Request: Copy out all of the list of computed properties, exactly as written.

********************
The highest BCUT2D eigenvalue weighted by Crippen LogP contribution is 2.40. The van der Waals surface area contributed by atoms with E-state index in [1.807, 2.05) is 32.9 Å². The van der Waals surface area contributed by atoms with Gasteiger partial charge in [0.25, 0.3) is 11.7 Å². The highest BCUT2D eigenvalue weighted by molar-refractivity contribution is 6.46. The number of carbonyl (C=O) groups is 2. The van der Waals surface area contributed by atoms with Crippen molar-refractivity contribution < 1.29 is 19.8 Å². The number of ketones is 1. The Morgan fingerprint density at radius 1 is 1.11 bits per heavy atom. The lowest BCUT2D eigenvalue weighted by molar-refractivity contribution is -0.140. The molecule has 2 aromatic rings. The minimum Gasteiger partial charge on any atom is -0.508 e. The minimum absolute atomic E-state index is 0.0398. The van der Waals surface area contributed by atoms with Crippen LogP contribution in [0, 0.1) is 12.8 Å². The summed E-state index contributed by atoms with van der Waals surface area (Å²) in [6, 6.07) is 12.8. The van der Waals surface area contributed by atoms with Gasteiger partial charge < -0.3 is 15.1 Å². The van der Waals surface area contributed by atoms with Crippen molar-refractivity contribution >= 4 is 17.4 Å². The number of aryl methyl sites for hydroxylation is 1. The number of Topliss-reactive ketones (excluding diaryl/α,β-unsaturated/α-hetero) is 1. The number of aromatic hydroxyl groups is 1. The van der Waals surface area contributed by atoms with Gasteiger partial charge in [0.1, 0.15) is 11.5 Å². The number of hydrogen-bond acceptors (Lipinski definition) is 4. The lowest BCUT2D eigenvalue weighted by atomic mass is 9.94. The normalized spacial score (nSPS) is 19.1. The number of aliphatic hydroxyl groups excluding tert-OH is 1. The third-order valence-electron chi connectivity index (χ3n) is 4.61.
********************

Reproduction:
The highest BCUT2D eigenvalue weighted by Crippen LogP contribution is 2.40. The van der Waals surface area contributed by atoms with E-state index in [1.807, 2.05) is 32.9 Å². The van der Waals surface area contributed by atoms with Gasteiger partial charge in [0.25, 0.3) is 11.7 Å². The highest BCUT2D eigenvalue weighted by molar-refractivity contribution is 6.46. The number of carbonyl (C=O) groups is 2. The van der Waals surface area contributed by atoms with Crippen molar-refractivity contribution < 1.29 is 19.8 Å². The number of ketones is 1. The Morgan fingerprint density at radius 1 is 1.11 bits per heavy atom. The lowest BCUT2D eigenvalue weighted by molar-refractivity contribution is -0.140. The molecule has 2 aromatic rings. The minimum Gasteiger partial charge on any atom is -0.508 e. The minimum absolute atomic E-state index is 0.0398. The van der Waals surface area contributed by atoms with Crippen LogP contribution in [0, 0.1) is 12.8 Å². The summed E-state index contributed by atoms with van der Waals surface area (Å²) in [6, 6.07) is 12.8. The van der Waals surface area contributed by atoms with Gasteiger partial charge < -0.3 is 15.1 Å². The van der Waals surface area contributed by atoms with Crippen molar-refractivity contribution >= 4 is 17.4 Å². The number of aryl methyl sites for hydroxylation is 1. The number of Topliss-reactive ketones (excluding diaryl/α,β-unsaturated/α-hetero) is 1. The number of aromatic hydroxyl groups is 1. The van der Waals surface area contributed by atoms with Gasteiger partial charge in [0.1, 0.15) is 11.5 Å². The number of hydrogen-bond acceptors (Lipinski definition) is 4. The lowest BCUT2D eigenvalue weighted by atomic mass is 9.94. The normalized spacial score (nSPS) is 19.1. The number of aliphatic hydroxyl groups excluding tert-OH is 1. The third-order valence-electron chi connectivity index (χ3n) is 4.61.